Not every couple needs a prenup or pre-marital agreement. For example, two people getting married out of college who have not accumulated any real assets and never been married before, do not need a prenuptial agreement. On the other hand, couples getting married for the second or third time and who have children from previous relationships and assets that are owned as their separate property prior to the marriage, should seriously consider entering into a prenuptial agreement.
Reasons to have a Prenup to Protect Your Financial Affairs
There are several reasons a couple may find it in their best interest to have a prenup. For example:
- To protect real estate. If one person owns real estate prior to the marriage but plans on using community funds to make mortgage payments, a prenup can designate that these payments do not create a community property equitable interest in the real estate. Otherwise, if there is a divorce, there will be a Moore/Marsden calculation to determine the community and separate property interests in the property.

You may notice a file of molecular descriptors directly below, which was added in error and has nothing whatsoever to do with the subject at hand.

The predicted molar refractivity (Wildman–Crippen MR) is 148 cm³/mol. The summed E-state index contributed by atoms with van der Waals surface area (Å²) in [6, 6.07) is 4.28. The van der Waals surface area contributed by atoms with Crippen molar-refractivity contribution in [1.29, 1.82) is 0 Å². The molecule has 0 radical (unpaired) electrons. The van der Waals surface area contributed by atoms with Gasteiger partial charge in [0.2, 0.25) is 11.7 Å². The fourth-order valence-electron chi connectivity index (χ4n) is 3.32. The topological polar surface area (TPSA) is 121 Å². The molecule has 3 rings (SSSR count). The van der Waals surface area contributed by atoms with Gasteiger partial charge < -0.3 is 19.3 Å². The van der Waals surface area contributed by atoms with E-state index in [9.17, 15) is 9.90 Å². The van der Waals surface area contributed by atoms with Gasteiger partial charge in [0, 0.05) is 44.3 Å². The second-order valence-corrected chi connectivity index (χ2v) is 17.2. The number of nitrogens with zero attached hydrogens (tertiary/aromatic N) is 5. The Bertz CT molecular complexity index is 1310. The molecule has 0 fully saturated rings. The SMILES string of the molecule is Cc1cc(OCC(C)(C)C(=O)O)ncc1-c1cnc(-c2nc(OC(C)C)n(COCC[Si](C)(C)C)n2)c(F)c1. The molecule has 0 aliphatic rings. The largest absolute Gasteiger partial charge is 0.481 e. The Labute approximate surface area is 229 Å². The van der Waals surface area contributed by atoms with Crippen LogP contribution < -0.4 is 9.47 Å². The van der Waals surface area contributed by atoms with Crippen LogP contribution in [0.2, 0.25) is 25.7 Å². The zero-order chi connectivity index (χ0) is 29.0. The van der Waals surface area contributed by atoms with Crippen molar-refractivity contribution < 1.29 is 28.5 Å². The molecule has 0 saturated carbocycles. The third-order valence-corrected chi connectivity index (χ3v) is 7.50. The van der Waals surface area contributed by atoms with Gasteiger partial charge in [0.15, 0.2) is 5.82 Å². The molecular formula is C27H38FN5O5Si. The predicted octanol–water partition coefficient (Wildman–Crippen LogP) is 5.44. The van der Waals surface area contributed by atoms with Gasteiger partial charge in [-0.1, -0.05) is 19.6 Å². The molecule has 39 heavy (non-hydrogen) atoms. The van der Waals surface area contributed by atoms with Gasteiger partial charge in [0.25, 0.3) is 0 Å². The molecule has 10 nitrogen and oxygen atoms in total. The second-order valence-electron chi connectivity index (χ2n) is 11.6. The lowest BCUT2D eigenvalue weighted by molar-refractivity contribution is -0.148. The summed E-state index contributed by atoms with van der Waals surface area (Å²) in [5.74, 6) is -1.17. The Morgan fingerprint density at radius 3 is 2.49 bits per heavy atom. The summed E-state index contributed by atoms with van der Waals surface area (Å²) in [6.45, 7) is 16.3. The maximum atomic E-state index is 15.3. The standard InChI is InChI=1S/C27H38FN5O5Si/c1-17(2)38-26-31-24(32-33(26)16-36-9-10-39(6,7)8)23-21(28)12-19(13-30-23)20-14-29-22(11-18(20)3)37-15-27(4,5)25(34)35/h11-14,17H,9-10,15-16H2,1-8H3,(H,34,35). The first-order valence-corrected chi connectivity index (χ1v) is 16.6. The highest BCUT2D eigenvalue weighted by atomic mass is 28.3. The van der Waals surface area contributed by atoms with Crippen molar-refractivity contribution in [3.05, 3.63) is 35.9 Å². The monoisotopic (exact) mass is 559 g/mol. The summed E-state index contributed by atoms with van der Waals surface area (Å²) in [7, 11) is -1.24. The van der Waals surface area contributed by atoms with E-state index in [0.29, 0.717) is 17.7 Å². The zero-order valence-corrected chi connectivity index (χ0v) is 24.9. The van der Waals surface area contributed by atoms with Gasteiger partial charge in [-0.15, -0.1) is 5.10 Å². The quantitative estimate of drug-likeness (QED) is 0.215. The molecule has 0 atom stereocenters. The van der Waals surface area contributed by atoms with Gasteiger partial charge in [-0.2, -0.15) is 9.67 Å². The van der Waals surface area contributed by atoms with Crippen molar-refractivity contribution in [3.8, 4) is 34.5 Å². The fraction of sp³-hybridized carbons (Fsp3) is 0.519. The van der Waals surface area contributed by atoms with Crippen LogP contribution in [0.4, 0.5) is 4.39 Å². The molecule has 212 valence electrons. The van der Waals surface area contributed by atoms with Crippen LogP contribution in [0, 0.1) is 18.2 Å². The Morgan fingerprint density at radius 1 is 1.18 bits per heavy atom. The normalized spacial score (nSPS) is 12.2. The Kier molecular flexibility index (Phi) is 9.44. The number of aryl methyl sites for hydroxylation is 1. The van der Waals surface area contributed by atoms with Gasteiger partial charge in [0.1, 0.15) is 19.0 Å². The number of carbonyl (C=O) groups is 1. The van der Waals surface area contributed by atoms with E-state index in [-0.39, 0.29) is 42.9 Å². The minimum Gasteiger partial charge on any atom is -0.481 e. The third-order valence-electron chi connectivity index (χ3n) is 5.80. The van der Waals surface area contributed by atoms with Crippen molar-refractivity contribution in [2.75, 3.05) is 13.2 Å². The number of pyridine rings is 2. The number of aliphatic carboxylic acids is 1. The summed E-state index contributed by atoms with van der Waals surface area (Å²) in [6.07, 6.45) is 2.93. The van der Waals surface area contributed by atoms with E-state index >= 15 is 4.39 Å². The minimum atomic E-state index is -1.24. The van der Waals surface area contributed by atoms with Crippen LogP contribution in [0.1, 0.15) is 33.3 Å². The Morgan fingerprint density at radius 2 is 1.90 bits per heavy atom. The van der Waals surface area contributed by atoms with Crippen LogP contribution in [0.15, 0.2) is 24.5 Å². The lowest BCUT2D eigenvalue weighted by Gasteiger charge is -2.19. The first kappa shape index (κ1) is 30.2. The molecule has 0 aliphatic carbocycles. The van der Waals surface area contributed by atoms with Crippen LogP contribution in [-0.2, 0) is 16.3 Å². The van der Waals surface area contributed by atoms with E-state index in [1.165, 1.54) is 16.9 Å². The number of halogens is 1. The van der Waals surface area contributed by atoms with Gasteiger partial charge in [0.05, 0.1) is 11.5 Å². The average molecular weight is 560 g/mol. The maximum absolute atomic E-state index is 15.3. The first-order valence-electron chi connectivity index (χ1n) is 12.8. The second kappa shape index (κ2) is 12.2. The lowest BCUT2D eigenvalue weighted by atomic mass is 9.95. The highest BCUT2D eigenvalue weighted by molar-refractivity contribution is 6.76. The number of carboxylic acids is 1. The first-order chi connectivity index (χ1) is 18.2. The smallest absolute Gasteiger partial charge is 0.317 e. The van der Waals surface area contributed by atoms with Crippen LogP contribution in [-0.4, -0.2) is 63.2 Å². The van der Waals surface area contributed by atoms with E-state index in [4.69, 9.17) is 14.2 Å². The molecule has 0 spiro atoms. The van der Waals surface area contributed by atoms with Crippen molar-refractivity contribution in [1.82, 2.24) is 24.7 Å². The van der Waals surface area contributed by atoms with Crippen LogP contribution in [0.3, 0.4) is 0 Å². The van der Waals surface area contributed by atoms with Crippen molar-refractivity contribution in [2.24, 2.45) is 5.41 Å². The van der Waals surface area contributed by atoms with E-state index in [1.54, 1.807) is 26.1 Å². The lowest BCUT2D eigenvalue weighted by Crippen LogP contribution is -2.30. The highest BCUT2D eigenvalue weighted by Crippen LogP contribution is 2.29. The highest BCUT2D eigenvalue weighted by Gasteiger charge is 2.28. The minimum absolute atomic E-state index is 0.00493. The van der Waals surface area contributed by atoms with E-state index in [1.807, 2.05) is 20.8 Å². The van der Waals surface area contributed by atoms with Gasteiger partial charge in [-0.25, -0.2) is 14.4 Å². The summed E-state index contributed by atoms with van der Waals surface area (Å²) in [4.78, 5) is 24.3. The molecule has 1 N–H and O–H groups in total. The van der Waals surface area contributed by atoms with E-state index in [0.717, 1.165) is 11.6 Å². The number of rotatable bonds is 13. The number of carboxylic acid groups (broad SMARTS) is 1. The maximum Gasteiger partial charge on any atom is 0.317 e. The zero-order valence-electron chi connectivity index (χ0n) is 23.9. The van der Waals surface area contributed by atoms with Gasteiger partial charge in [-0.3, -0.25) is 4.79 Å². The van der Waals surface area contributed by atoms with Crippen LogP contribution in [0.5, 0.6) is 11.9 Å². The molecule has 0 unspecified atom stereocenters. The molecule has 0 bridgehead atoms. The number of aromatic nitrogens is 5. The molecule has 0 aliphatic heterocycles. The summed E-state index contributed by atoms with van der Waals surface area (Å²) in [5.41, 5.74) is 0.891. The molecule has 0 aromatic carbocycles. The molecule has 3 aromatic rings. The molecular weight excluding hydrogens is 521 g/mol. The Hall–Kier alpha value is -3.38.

- To protect bank accounts. What is generally done is that the prenup states that each person will keep their own separate bank accounts as separate property. Then, the parties can establish a new joint bank account from which they will deposit community funds and pay community bills.
- Retirement accounts. If a retirement account is owned by one (or both) of the parties prior to the marriage, the couple can articulate in the prenup how that will be handled if community funds have been deposited into the retirement account during the marriage.
- Spousal support. This is often based on the number of years the couple is married. For example, if they are married for five years, the spouse who needs support will receive a certain amount of money for a predetermined duration. As the length of the marriage increases, so does the amount of spousal support.
- Child support. A prenup may not waive the receipt of child support that is paid as this would be against public policy.
Advantages of Having a Prenup
If one or both parties are wealthy at the time of the marriage, a prenup makes sure there is no misunderstanding by either party about what will happen if they later dissolve their marriage. Statistics show that about 50 percent of first marriages end in divorce, 66 percent of second marriages are dissolved, and 72 percent of third marriages fail.
To avoid a messy divorce over financial issues, protect yourself by having a prenup prepared with the help of experienced family law specialists. Attorneys that practice collaboratively have special skills for creating the prenup in a non-adversarial process.